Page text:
Angels’ Ervin Santana unable to keep magic going

Ervin Santana shuffled into the Angels’ clubhouse shortly after 4 p.m. wearing an oversized gray T-shirt, blue jeans with patches on both legs and a wry smile.

It’s a wardrobe that really hasn’t changed much over the last month. But, until Wednesday, everything else about Ervin Santana had.

The Angels pitcher entered the day riding a historic run, having gone 5-0 with a 1.09 earned-run average since the All-Star break. He had allowed less than a baserunner an inning, opponents were hitting just .202 against him and he followed his no-hitter in Cleveland last month by going at least eight innings and giving up fewer than two runs in each of his next three games.

Since 1919, the only other pitcher to put together a four-start streak like that was Sandy Koufax.

But C.J. Wilson and the Texas Rangers apparently didn’t get the memo. Because Wilson outdueled the Angels ace for seven innings Wednesday night, helping the Rangers to a 4-3 win that extended their division lead to seven games while extending the Angels’ losing streak to five.


Santana wasn’t so much bad as he was unlucky, with the Rangers’ first run scoring after a two-base throwing error in the fifth inning and their last two coming on Ian Kinsler’s two-out, two-strike, broken-bat single in the eighth.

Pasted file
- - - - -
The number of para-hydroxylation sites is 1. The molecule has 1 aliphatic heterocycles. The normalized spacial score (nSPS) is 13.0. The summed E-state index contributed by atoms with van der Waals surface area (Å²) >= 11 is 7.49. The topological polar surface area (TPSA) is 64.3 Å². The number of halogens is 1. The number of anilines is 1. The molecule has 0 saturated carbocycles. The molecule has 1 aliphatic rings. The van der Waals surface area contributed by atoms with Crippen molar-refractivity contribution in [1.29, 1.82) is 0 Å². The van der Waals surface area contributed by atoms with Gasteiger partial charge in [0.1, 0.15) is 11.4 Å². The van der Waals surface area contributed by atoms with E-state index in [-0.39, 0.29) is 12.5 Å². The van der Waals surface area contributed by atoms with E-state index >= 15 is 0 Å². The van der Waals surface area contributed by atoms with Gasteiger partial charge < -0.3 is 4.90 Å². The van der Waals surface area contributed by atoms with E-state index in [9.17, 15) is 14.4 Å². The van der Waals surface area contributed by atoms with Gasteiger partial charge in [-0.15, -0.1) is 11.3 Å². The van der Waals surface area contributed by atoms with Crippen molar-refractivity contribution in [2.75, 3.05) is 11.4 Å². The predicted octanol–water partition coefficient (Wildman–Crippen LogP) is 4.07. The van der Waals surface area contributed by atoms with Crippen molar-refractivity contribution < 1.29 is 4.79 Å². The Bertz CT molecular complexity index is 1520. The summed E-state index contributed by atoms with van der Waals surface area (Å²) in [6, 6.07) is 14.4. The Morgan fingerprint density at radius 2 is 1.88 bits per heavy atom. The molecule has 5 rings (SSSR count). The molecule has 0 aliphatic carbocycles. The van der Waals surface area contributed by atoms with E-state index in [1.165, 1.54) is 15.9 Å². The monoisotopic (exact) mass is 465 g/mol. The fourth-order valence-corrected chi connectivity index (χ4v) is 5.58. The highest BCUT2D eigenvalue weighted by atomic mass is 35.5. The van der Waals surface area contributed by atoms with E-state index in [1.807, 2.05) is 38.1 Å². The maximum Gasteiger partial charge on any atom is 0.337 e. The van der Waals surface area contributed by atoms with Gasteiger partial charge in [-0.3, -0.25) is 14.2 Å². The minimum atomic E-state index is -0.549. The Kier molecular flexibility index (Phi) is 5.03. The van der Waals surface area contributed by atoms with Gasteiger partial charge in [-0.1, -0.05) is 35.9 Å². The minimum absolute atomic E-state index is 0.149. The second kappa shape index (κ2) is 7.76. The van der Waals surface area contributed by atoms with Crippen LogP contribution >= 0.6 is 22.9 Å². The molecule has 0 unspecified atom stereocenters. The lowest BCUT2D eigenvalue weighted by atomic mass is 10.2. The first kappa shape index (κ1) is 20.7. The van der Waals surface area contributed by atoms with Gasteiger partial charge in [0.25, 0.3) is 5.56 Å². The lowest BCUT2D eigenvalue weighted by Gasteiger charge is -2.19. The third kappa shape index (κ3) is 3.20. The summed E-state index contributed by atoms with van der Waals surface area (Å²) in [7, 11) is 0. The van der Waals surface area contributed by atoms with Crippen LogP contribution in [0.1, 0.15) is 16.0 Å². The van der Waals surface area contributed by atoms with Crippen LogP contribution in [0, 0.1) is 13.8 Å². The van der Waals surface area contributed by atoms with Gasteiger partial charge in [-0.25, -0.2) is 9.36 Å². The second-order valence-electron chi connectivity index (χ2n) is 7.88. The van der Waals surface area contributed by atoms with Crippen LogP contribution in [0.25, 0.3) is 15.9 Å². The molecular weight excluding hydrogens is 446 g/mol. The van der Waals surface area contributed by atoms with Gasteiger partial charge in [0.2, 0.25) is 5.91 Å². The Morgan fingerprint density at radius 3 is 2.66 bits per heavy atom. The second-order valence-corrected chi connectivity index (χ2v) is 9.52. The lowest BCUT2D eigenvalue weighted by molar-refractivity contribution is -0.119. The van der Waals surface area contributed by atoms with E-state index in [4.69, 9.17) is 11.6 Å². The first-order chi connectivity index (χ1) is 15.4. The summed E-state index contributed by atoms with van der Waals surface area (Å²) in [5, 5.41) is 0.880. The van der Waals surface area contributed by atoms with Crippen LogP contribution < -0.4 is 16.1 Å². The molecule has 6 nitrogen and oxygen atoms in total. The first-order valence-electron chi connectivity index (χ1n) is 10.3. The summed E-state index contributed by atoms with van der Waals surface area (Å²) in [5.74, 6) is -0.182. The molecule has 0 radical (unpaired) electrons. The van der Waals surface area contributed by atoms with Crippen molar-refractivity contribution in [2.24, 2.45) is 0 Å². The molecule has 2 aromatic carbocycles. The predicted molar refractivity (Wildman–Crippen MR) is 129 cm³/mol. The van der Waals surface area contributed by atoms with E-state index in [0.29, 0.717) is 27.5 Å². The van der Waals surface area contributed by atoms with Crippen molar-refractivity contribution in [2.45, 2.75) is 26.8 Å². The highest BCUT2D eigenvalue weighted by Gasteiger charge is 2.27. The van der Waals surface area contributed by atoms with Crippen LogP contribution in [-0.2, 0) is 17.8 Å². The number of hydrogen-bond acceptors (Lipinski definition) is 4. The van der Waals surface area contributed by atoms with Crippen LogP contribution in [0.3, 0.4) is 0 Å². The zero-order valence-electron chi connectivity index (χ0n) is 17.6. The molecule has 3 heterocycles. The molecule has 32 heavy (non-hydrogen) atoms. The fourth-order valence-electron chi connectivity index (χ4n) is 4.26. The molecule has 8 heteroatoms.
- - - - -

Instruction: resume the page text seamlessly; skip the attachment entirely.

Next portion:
Wilson, on the other hand, was simply brilliant. After giving up two runs — one earned — in the first inning, he held the Angels scoreless on three hits over the next six, winning for just the second time in a month.

The other win, not coincidentally, also came in California, against the Oakland Athletics.

“It’s always fun pitching here because there’s always a huge posse,” said the Newport Beach native, who had more than a dozen friends and family members cheering him on.

Wilson, who once pitched at Santa Ana College, is beginning to right himself after a momentary dry spell, just as Santana did.

Six weeks ago the Angels ace was streaking in the wrong direction, having gone winless in six consecutive starts. His ERA was over 4.00 and he had pitched into the ninth inning just once in 17 games.

Then he reeled off eight consecutive starts without a loss, averaging eight innings an outing and posting a 1.41 ERA. In the last three of those starts, he followed an Angels loss with a victory.

That helped keep the Angels’ playoff hopes alive, because while Santana was dealing, the rest of the Angels rotation was reeling. Jered Weaver gave up 11 earned runs in dropping his last two decisions and Dan Haren has won just twice in seven starts since the All-Star break.

Explaining what Santana (9-9) has done is a lot easier than explaining how he has done it.

“He’s more committed to every pitch,” catcher Bobby Wilson says.

Pitching coach Mike Butcher credits the success of Santana — whose nickname, Magic, is stitched down the side of his glove — to a little sleight of hand.

“He’s hiding the ball a lot more than he was,” Butcher says.

The spell was broken Wednesday, though, when Kinsler volleyed Santana’s 129th pitch — a career high — into shallow left field, giving Wilson, who drives a race car in the off-season, his 12th win of the season.

“Usually when you’re going the fastest is when you’re the most relaxed,” he said.

And it seems both he and the Rangers have the pedal to the metal now.